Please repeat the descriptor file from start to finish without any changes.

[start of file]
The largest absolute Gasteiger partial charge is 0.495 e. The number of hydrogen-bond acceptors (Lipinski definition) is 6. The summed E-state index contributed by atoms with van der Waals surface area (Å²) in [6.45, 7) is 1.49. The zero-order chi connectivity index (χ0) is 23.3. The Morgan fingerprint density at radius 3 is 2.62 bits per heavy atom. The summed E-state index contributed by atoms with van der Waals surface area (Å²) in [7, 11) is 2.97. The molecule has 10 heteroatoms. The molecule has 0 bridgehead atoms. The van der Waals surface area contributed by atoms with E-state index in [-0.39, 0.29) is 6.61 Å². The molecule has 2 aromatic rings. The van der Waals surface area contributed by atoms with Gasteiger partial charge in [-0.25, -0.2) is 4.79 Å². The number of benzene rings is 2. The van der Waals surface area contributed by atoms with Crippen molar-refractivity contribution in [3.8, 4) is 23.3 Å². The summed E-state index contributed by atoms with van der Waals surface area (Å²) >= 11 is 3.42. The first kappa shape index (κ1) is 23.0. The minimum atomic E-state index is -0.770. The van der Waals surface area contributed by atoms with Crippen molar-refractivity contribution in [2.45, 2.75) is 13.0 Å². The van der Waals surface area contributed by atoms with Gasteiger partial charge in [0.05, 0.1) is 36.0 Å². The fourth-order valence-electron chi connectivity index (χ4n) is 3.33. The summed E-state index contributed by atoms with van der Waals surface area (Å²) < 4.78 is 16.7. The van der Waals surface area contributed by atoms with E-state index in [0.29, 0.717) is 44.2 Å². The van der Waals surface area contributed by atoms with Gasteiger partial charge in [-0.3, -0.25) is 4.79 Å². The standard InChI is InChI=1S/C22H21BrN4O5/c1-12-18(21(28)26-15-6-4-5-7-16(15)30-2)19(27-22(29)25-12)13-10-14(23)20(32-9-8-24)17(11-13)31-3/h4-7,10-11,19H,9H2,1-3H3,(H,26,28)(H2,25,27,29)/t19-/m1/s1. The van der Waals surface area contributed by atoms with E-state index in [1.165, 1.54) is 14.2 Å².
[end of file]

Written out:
The largest absolute Gasteiger partial charge is 0.495 e. The number of hydrogen-bond acceptors (Lipinski definition) is 6. The summed E-state index contributed by atoms with van der Waals surface area (Å²) in [6.45, 7) is 1.49. The zero-order chi connectivity index (χ0) is 23.3. The Morgan fingerprint density at radius 3 is 2.62 bits per heavy atom. The summed E-state index contributed by atoms with van der Waals surface area (Å²) in [7, 11) is 2.97. The molecule has 10 heteroatoms. The molecule has 0 bridgehead atoms. The van der Waals surface area contributed by atoms with E-state index in [-0.39, 0.29) is 6.61 Å². The molecule has 2 aromatic rings. The van der Waals surface area contributed by atoms with Gasteiger partial charge in [-0.25, -0.2) is 4.79 Å². The number of benzene rings is 2. The van der Waals surface area contributed by atoms with Crippen molar-refractivity contribution in [3.8, 4) is 23.3 Å². The summed E-state index contributed by atoms with van der Waals surface area (Å²) >= 11 is 3.42. The first kappa shape index (κ1) is 23.0. The minimum atomic E-state index is -0.770. The van der Waals surface area contributed by atoms with Crippen molar-refractivity contribution in [2.45, 2.75) is 13.0 Å². The van der Waals surface area contributed by atoms with Gasteiger partial charge in [0.05, 0.1) is 36.0 Å². The fourth-order valence-electron chi connectivity index (χ4n) is 3.33. The summed E-state index contributed by atoms with van der Waals surface area (Å²) < 4.78 is 16.7. The van der Waals surface area contributed by atoms with E-state index in [0.29, 0.717) is 44.2 Å². The van der Waals surface area contributed by atoms with Gasteiger partial charge in [-0.3, -0.25) is 4.79 Å². The standard InChI is InChI=1S/C22H21BrN4O5/c1-12-18(21(28)26-15-6-4-5-7-16(15)30-2)19(27-22(29)25-12)13-10-14(23)20(32-9-8-24)17(11-13)31-3/h4-7,10-11,19H,9H2,1-3H3,(H,26,28)(H2,25,27,29)/t19-/m1/s1. The van der Waals surface area contributed by atoms with E-state index in [1.165, 1.54) is 14.2 Å².